2021-March-7 09:13
World
2021-January-24  16:58

UK: Three Men Arrested Amid Inquiry into £6mln COVID Loan Fraud

TEHRAN (FNA)- Three men have been arrested as part of an investigation into fraudulent coronavirus bounce-back loans totalling £6 million in the UK.

The National Crime Agency (NCA) said all three men worked for the same London financial institution and are suspected of using their “specialist knowledge” to carry out the scam, The Guardian reported.

Two of the suspects, aged 30 and 31, were arrested at their office by members of the NCA’s Complex Financial Crime team, while the third, aged 30, was arrested at an address in Camden.

The government’s bounce-back loan scheme was introduced in May to give small and medium-sized firms access to low-interest finance quickly. Companies can borrow between £2,000 and up to 25% of their turnover, up to a maximum of £50,000. Under the terms, the government guarantees 100% of the loan and there are no fees or interest for the first 12 months, with an interest rate of 2.5% a year after that.

The £6mln in bogus claims are believed to have been made through the use of false data and documents, the NCA added.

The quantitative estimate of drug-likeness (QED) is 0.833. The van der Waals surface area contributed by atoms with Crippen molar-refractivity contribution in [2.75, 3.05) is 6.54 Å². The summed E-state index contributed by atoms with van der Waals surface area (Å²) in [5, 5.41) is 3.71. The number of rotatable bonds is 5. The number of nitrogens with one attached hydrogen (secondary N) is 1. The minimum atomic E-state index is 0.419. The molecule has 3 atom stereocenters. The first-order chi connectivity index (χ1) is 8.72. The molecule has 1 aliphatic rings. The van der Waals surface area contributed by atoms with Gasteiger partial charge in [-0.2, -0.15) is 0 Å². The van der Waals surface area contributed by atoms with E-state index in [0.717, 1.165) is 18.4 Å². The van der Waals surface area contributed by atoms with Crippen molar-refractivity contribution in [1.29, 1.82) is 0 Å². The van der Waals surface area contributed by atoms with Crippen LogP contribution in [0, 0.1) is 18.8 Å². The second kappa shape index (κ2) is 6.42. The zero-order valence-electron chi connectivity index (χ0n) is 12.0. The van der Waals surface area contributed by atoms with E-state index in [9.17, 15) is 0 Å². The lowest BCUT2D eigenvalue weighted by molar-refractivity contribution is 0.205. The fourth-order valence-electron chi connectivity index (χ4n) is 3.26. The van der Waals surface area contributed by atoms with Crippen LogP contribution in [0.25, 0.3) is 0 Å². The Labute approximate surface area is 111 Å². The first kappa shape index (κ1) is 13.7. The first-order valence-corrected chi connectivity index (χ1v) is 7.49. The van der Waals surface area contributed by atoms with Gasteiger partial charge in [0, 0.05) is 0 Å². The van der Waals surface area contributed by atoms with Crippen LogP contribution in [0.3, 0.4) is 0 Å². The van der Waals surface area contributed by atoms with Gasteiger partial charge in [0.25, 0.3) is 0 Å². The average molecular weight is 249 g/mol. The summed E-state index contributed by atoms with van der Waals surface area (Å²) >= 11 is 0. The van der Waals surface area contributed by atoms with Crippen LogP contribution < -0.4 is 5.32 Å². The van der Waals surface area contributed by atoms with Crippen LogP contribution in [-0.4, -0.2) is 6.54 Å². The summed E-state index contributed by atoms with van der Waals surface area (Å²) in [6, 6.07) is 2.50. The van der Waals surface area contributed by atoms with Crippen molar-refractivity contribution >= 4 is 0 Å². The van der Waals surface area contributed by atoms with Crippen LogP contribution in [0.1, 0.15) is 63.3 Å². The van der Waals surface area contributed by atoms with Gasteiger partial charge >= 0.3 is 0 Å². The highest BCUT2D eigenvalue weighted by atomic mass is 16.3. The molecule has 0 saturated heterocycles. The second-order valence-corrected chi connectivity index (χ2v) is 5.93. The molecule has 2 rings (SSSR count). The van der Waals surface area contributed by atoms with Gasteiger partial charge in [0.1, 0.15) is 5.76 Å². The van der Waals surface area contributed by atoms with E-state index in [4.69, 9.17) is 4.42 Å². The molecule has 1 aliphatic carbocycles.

The three suspects have been released while inquiries into the extent of the fraud and the possibility of others being involved continue.

Gary Cathcart, head of financial investigation at the NCA, stated, “Ensuring the integrity of the financial sector is a vital part of our work to tackle illicit finance. Professional enablers who use their specialist knowledge to facilitate criminal activity represent a significant threat, and the NCA will continue to work closely with our partners to target anyone involved in fraud.”

Levels of fraud arising from taxpayer-backed COVID-19 loan schemes could be up to five times higher than those on other borrowing schemes, senior UK bankers warned MPs in December.

Executives at Lloyds and Santander told the Treasury Select Committee that around 1% of bounce-back loans may have been taken out fraudulently.

More than £43.5bln of bounce-back loans had been approved as of mid-December, according to figures published on the government’s website.